DESCRIPTION OF THE DRAWINGS The above-mentioned and other features of this invention are more fully set forth in the following description of presently preferred embodiments of the invention, which description is presented with reference to the accompany drawings, wherein:

FIG. 1 is an elevation view of a catheter according to this invention;

FIG. 2 is a simplified cross-sectional view of the human heart illustrating a use of the catheter shown in FIG. 1 to obtain simultaneous measurements of left ventricular volume and cardiac output;

FIG. 3 is an enlarged cross-section view taken along line 3-3 of FIG. 1;

FIG. 4 is a cross-section view taken along line 4-4 of FIG. 3;

FIG. 5 is a cross-section view taken along line 5-5 in FIG. 3 and shows the anterior end of the terminal portion of the probe of the catheter shown in FIG. 1;

FIG. 6 is an enlarged cross-section elevation view of the catheter of FIG. 1 in the vicinity of the catheter where the probe passes through the walls of the tube adjacent to the coolant jet discharge means of the catheter;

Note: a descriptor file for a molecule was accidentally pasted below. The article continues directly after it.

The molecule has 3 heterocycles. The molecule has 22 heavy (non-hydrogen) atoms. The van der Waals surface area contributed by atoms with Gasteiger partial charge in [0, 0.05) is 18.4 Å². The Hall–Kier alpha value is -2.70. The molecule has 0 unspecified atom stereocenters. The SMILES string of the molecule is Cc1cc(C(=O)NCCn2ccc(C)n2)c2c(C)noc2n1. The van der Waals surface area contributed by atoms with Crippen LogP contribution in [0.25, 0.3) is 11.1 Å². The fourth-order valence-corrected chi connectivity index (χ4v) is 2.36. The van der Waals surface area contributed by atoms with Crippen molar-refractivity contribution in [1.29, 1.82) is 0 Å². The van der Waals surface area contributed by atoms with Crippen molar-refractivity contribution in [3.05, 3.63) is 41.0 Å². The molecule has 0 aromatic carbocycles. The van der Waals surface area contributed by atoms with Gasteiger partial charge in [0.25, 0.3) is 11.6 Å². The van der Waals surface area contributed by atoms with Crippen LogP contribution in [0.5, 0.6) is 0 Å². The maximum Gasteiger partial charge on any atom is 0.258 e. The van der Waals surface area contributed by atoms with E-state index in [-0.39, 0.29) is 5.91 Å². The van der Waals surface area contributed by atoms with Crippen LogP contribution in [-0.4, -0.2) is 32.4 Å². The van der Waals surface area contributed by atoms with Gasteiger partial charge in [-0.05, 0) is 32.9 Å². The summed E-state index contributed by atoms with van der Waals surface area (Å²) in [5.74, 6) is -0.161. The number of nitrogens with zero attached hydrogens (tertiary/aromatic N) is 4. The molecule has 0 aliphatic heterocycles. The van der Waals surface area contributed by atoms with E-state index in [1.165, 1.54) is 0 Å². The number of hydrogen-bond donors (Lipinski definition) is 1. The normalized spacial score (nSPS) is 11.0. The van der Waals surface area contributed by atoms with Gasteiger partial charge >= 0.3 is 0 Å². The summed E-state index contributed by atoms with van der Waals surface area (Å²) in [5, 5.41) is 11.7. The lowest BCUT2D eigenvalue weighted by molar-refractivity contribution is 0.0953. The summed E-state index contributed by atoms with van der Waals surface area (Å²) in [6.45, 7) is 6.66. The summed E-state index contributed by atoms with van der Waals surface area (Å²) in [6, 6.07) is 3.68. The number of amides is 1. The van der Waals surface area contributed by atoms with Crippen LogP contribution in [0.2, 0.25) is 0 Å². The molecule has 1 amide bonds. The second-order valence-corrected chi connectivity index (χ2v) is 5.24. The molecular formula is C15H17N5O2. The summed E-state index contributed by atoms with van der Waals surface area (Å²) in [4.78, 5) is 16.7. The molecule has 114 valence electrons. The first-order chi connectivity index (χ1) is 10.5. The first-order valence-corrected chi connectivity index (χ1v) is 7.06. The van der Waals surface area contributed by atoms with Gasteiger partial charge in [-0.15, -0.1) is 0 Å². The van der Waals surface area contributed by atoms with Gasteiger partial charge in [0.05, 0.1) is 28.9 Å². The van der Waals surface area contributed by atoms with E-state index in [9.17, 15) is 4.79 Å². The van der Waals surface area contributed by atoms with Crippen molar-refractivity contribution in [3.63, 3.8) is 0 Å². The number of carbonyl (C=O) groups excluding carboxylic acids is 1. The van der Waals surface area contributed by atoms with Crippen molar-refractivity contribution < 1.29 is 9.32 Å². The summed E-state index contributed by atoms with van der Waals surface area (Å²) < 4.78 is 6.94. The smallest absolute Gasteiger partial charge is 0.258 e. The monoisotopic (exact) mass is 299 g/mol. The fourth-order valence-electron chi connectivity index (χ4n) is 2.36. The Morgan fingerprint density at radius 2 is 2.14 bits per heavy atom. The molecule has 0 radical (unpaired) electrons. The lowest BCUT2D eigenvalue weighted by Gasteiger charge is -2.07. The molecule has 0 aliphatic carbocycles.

FIG. 7 is an elevation view of the catheter of FIG. 1 illustrating the manner in which the catheter is inserted into the body for use; and

FIG. 8 is a fragmentary cross-sectional elevation view of the anterior portions of another catheter according to this invention.

DESCRIPTION OF THE ILLUSTRATED EMBODIMENTS A blood flowmeter catheter 10 shown in FIG. 1 includes an elongate, slender, flexible, inherently resilient and yet substantially inelastic tube 12 which has an anterior end 13 and posterior end 14. A fitting 15, such as a Luer fitting, is connected to the posterior end of tube 12 to adapt the outer lumen of the catheter for connection to the barrel of a suitable syringe, for